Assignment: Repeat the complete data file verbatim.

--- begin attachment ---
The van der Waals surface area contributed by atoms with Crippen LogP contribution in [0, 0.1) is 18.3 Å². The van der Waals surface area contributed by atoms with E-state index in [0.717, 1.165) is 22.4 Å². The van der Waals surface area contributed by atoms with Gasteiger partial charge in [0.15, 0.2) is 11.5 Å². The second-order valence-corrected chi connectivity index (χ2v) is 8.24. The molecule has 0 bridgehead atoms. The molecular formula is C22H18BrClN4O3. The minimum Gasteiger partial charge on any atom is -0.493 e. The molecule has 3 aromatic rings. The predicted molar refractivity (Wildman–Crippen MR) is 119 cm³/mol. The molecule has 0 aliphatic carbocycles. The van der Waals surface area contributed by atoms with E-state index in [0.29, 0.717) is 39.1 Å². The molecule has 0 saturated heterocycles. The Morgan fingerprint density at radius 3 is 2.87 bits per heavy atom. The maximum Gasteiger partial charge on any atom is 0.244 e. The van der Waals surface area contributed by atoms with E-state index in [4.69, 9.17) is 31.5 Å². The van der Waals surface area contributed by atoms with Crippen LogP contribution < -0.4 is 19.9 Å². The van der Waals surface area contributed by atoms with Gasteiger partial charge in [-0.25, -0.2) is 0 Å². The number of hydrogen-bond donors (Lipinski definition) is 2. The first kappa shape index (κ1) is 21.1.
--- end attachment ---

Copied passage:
The van der Waals surface area contributed by atoms with Crippen LogP contribution in [0, 0.1) is 18.3 Å². The van der Waals surface area contributed by atoms with E-state index in [0.717, 1.165) is 22.4 Å². The van der Waals surface area contributed by atoms with Gasteiger partial charge in [0.15, 0.2) is 11.5 Å². The second-order valence-corrected chi connectivity index (χ2v) is 8.24. The molecule has 0 bridgehead atoms. The molecular formula is C22H18BrClN4O3. The minimum Gasteiger partial charge on any atom is -0.493 e. The molecule has 3 aromatic rings. The predicted molar refractivity (Wildman–Crippen MR) is 119 cm³/mol. The molecule has 0 aliphatic carbocycles. The van der Waals surface area contributed by atoms with E-state index in [0.29, 0.717) is 39.1 Å². The molecule has 0 saturated heterocycles. The Morgan fingerprint density at radius 3 is 2.87 bits per heavy atom. The maximum Gasteiger partial charge on any atom is 0.244 e. The van der Waals surface area contributed by atoms with E-state index in [4.69, 9.17) is 31.5 Å². The van der Waals surface area contributed by atoms with Crippen LogP contribution < -0.4 is 19.9 Å². The van der Waals surface area contributed by atoms with Gasteiger partial charge in [-0.25, -0.2) is 0 Å². The number of hydrogen-bond donors (Lipinski definition) is 2. The first kappa shape index (κ1) is 21.1.